Perhaps what really sets Guardians apart is how organically everything comes together (especially considering two of its leads are a raccoon and a tree). There are many laughs to be had, but none of them feel written. They all spring naturally from how we know the characters to be and couldn't be interchanged without altering the reason that they are funny. The music benefits from the same (hooked on) feeling – the score by Tyler Bates feels as if it was actually written concurrently with the film (as opposed to being an afterthought), even if, for practical reasons, that’s probably not the case. And, the fact that the soundtrack is brimming with 70s and 80s soft rock hits may prove to be divisive to anyone who has not yet seen the film, but they are worked in brilliantly. It not only backs up the action on-screen, but the song choices and their disposition have an actual purpose within the plot so, again, it all works legitimately rather than just serving as an ad for the soundtrack.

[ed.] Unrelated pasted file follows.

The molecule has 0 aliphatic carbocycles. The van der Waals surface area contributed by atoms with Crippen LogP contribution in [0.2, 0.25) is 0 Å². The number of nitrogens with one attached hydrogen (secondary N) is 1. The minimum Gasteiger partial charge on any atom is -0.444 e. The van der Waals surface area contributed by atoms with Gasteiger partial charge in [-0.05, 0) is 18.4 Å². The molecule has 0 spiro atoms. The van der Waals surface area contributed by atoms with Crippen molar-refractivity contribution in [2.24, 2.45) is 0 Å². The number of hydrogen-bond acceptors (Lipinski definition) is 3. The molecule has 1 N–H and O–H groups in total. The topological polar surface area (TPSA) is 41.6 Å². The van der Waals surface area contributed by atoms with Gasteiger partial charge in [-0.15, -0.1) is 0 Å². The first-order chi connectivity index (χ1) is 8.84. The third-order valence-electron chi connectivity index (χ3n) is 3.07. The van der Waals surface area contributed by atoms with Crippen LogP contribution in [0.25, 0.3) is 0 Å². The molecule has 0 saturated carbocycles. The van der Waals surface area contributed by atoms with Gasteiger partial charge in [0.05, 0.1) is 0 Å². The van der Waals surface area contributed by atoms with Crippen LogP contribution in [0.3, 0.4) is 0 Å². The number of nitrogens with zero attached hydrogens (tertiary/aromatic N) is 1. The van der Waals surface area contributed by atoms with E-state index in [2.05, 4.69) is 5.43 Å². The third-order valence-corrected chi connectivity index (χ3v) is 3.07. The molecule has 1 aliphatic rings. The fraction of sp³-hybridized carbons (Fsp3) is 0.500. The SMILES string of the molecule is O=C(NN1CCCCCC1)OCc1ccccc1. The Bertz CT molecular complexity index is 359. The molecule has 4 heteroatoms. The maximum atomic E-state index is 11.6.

What can I say? I was an absolute sucker for this film. Seeing it was like watching whatever movie that my 12-year-old self freaked out over on that very day in that particular year. That’s not to say it’s immature in any way, but rather that it appeals to the sense of fun that we rarely allow ourselves anymore once we’re saddled with a mortgage and unsourceable back pains. I actually envy any kids (or adults) out there who might have Guardians of the Galaxy as their first theatrical experience. I could rattle on and on (which, I have), but the simple truth is that you don’t need me to. You’re going to see it because it’s the latest from the MCU and you have to. Fortunately, you’re also going to love every minute of it. James Gunn has already proven himself to be a fascinating filmmaker with his more personal projects (seriously, see Super), but here he proves that just because he’s working with an already established property, that doesn’t mean he’s not going to present it to you in an interesting and unique way. He could have gone the route of ‘director-for-hire’ and the film would have still made a billion dollars, but this is clearly a James Gunn film involving Marvel characters, instead of the other way around. I hate myself for gushing (and for loving you), but this is just that kind of film...